25. Tehmina Khan, 2006. "Company Dividends and Ownership Structure: Evidence from UK Panel Data," Economic Journal, Royal Economic Society, vol. 116(510), pages 172-189, March.
    26. Graeme Guthrie, 2006. "Regulating Infrastructure: The Impact on Risk and Investment," Journal of Economic Literature, American Economic Association, vol. 44(4), pages 925-972, December.
    27. Easterbrook, Frank H, 1984. "Two Agency-Cost Explanations of Dividends," American Economic Review, American Economic Association, vol. 74(4), pages 650-659, September.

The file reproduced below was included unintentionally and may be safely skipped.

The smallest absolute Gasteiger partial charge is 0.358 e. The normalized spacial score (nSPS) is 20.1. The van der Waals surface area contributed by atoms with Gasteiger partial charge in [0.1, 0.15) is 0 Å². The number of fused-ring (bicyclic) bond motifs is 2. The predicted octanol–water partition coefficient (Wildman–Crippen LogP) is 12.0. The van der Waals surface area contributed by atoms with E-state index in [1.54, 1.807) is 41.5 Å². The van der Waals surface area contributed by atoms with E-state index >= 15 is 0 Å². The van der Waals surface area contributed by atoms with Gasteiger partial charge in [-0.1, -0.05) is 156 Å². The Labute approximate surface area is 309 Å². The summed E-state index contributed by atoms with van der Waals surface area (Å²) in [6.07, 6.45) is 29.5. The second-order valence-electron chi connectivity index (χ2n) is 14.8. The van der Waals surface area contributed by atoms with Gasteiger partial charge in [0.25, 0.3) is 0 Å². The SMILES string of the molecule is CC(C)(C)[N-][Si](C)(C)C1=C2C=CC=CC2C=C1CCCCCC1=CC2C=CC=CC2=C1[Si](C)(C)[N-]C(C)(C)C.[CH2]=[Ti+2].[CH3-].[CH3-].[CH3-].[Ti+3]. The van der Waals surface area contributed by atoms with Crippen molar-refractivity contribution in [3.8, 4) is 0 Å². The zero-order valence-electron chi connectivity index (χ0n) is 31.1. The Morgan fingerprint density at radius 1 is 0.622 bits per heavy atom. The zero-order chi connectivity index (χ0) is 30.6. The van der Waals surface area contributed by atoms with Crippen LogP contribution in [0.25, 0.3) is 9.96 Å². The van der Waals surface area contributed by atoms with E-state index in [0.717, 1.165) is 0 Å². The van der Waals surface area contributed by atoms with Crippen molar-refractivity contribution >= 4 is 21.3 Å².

28. Manuel Arellano & Stephen Bond, 1991. "Some Tests of Specification for Panel Data: Monte Carlo Evidence and an Application to Employment Equations," Review of Economic Studies, Oxford University Press, vol. 58(2), pages 277-297.
    29. Moyer, R. Charles & Chatfield, Robert E. & Sisneros, Phillip M., 1989. "Security Analyst Monitoring Activity: Agency Costs and Information Demands," Journal of Financial and Quantitative Analysis, Cambridge University Press, vol. 24(04), pages 503-512, December.
    30. Carlo Cambini & Laura Rondi, 2010. "Incentive regulation and investment: evidence from European energy utilities," Journal of Regulatory Economics, Springer, vol. 38(1), pages 1-26, August.
    31. Robert S. Hansen & Raman Kumar & Dilip K. Shome, 1994. "Dividend Policy and Corporate Monitoring: Evidence from the Regulated Electric Utility Industry," Financial Management, Financial Management Association, vol. 23(1), Spring.